But that’s not necessarily true. None of the fundamental activities I mentioned – storing and using first-party data, leveraging second-party data, and even triangulating third-party data – are inherently evil.
In fact, leaning into first-party data acquisition should be a defining, differentiating marketing approach in 2023. It isn’t a conflict. Just take a lesson, once again, from media companies. They have a different approach to data acquisition.
The first-party data challenge placed existential pressure on digital media companies in the last few years. Many stepped up to the challenge. They invested in the people, processes, and technologies to get a better handle on audience-centric services built from the acquired data:
It’s time for you, as marketers, to step up. Strategic management of first-party data is a content, design, and marketing challenge. It is not a legal or technological challenge. Media companies see how they use first-party data as a business investment, not just a way to comply with a law or become more efficient.
In 2023, you can tackle this challenge head-on, and it may provide the leverage for growth in a year where uncertainty abounds.
Taking a different and thoughtful approach to first-party data acquisition should top your data concerns. I’ll leave with these random ideas on how to do that:
If a visitor has to sign up for your blog, then sign up for your email newsletter, then register for your resource center, and then give their email address again to download a second white paper from your resource center, you have a data project to tackle.
Imagine the more powerful insight you could draw if a central dashboard lets you see your audiences tagged with relevant attributes, such as “subscriber,” “lead,” “webinar attendee,” and “customer.”
Too often, marketers default to “identity” when gating a blog, learning library, or some other content. You point every single audience member to the same registration page and ask for their name, email, address, etc.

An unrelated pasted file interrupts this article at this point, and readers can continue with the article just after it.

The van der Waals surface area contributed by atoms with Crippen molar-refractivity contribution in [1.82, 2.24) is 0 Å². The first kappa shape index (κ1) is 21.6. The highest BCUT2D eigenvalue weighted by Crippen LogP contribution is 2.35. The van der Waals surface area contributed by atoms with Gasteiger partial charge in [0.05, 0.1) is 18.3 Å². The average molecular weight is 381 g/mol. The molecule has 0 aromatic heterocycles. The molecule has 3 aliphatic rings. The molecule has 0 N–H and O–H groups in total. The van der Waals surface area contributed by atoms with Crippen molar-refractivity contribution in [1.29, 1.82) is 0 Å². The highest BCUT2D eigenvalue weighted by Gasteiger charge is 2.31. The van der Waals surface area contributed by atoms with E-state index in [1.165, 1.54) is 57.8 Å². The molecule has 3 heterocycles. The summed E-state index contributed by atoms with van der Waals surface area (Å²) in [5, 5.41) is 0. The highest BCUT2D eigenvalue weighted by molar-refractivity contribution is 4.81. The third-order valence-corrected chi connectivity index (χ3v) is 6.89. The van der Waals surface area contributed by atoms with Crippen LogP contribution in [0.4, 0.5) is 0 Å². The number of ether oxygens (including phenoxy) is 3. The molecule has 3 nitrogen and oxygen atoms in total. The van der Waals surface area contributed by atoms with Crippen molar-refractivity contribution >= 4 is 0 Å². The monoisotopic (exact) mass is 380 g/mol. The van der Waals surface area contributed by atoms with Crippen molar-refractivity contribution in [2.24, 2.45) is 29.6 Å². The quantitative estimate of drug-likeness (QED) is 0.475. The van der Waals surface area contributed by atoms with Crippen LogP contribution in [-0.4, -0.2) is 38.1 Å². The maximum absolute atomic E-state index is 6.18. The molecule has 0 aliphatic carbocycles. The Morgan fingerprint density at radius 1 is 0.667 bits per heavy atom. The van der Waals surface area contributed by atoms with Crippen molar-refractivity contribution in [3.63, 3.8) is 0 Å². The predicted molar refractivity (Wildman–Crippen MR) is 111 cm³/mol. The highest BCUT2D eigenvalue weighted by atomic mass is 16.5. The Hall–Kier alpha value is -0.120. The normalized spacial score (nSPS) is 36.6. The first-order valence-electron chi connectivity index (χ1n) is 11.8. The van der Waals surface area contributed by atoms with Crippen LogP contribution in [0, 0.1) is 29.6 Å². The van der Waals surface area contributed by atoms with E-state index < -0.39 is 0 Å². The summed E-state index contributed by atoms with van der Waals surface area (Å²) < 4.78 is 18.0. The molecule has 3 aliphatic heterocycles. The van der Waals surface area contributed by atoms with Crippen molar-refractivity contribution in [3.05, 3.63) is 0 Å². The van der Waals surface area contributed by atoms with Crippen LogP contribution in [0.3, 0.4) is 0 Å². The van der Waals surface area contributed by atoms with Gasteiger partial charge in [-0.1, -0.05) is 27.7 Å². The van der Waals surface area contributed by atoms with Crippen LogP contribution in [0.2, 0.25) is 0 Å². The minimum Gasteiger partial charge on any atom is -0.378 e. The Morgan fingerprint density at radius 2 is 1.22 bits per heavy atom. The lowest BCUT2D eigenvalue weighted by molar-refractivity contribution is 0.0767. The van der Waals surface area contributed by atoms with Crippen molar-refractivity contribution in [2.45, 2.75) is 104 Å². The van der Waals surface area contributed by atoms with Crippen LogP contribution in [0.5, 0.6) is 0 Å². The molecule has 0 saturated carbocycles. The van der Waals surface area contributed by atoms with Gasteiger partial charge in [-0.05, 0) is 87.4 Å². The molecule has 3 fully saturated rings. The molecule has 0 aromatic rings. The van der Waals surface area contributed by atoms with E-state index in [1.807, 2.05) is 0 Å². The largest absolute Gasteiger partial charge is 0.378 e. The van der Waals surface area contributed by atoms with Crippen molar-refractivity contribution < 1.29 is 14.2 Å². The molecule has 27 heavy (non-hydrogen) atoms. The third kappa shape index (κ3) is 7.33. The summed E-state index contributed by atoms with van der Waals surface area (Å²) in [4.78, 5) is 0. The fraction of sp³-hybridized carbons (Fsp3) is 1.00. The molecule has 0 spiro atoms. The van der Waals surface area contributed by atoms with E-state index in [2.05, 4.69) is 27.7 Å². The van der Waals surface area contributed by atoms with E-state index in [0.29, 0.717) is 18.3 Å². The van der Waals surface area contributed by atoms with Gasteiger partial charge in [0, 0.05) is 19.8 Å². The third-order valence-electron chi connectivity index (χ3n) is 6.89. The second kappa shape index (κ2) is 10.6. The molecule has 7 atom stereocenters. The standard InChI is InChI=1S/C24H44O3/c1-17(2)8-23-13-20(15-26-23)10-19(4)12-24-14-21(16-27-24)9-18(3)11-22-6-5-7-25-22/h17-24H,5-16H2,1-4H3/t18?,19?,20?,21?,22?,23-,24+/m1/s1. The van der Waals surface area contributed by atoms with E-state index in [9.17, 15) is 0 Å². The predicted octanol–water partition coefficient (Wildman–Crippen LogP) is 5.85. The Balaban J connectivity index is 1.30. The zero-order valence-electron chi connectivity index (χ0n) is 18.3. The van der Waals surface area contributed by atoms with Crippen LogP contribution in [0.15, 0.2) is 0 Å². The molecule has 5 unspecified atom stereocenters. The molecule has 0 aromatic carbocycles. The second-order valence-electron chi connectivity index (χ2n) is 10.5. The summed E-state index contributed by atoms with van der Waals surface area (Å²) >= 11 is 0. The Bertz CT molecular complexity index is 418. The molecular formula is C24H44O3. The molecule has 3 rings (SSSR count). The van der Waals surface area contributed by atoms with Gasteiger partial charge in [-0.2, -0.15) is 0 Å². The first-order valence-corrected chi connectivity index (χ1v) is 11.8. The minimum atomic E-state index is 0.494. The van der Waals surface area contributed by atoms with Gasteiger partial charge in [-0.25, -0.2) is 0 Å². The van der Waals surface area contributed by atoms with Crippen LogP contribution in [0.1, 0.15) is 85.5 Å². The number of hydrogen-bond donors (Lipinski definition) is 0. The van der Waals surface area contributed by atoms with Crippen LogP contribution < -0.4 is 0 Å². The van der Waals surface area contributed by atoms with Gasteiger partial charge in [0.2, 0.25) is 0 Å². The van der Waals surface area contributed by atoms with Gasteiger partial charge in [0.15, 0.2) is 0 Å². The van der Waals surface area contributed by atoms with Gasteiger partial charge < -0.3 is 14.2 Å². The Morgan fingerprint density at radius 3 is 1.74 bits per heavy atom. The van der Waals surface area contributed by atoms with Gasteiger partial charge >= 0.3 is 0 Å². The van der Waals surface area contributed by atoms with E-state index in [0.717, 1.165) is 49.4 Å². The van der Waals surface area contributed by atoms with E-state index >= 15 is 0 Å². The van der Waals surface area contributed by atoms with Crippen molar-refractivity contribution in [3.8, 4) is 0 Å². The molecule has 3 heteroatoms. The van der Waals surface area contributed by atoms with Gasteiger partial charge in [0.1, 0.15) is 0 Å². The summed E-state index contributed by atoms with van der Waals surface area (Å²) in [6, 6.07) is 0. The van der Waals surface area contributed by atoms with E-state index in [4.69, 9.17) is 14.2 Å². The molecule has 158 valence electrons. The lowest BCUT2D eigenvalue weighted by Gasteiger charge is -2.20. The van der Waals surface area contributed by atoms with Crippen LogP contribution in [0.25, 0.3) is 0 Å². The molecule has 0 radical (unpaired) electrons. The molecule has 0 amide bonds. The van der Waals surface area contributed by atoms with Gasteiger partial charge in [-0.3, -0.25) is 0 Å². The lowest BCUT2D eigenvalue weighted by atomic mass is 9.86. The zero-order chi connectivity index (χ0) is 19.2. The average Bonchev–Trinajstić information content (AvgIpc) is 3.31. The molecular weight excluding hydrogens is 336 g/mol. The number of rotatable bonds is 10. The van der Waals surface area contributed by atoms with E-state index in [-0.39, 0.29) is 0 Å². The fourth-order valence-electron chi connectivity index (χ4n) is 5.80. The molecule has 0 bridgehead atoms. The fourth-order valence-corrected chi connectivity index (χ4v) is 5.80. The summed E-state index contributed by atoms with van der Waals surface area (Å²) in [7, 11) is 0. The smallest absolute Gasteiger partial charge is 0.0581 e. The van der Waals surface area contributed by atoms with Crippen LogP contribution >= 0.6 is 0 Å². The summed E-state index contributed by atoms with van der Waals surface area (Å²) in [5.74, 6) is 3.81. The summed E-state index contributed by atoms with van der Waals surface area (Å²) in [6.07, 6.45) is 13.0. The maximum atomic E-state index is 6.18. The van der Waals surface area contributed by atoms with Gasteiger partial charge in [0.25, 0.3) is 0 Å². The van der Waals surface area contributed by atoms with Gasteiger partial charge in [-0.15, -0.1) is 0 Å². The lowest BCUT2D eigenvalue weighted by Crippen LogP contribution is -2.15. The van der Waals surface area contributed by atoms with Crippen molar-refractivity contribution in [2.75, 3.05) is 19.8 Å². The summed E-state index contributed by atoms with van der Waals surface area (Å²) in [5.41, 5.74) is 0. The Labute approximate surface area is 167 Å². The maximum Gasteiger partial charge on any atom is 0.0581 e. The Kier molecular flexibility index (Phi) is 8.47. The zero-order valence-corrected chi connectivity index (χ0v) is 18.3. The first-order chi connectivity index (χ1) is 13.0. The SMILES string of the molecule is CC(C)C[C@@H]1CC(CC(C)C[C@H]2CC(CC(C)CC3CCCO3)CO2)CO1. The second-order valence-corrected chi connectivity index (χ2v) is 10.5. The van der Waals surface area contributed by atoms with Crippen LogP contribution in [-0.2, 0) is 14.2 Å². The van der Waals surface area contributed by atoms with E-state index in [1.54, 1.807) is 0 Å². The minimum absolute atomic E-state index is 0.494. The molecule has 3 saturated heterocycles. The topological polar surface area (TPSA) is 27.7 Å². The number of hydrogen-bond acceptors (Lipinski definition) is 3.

What if you asked what you really wanted to know? In other words, you weren’t going to treat someone accessing that visionary white paper as a lead. So, why not ask, “Why do you want this white paper?” in the registration form. Their answers will provide more valuable insight than their email address ever could.
Some people claim “zero-party data” is the new gold standard – data shared intentionally by the consumer. But zero-party data isn’t a thing. It’s just first-party data given with a different motivation. Media companies continue to thrive because their business is built upon audiences providing data willingly and trustingly, with the expectation that, in return, they get a valuable experience.
If your continued expectation is to ask for data with the implied expectation that any data given will be used to “sell,” don’t be surprised when the data is inaccurate. Count the number of [email protected] in your database to get an idea of just how prevalent that is.
Only one thing is worse than getting no data – getting inaccurate data.
Most marketers sit on the sidelines as media companies evolve and lament the difficulty of placing paid media bets that work. You continue to rent the markets of others and use third parties to measure yourselves by how successful you make them.
Media companies quickly figured out that content-as-product output can be an extraordinary marketing vehicle to help them become product companies. Some product-forward-leaning companies, like Amazon, Microsoft, Apple, Nike, and others, made this same discovery.
As my good friend and CMI founder Joe Pulizzi says: “Today, the media business model and the product business model are exactly the same.” I would change that only slightly. Neither media nor product companies are in the media business. We’re all in the audience business, and first-party data acts as the engine that powers it.
It’s your story. Tell it well.
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Cover image by Joseph Kalinowski/Content Marketing Institute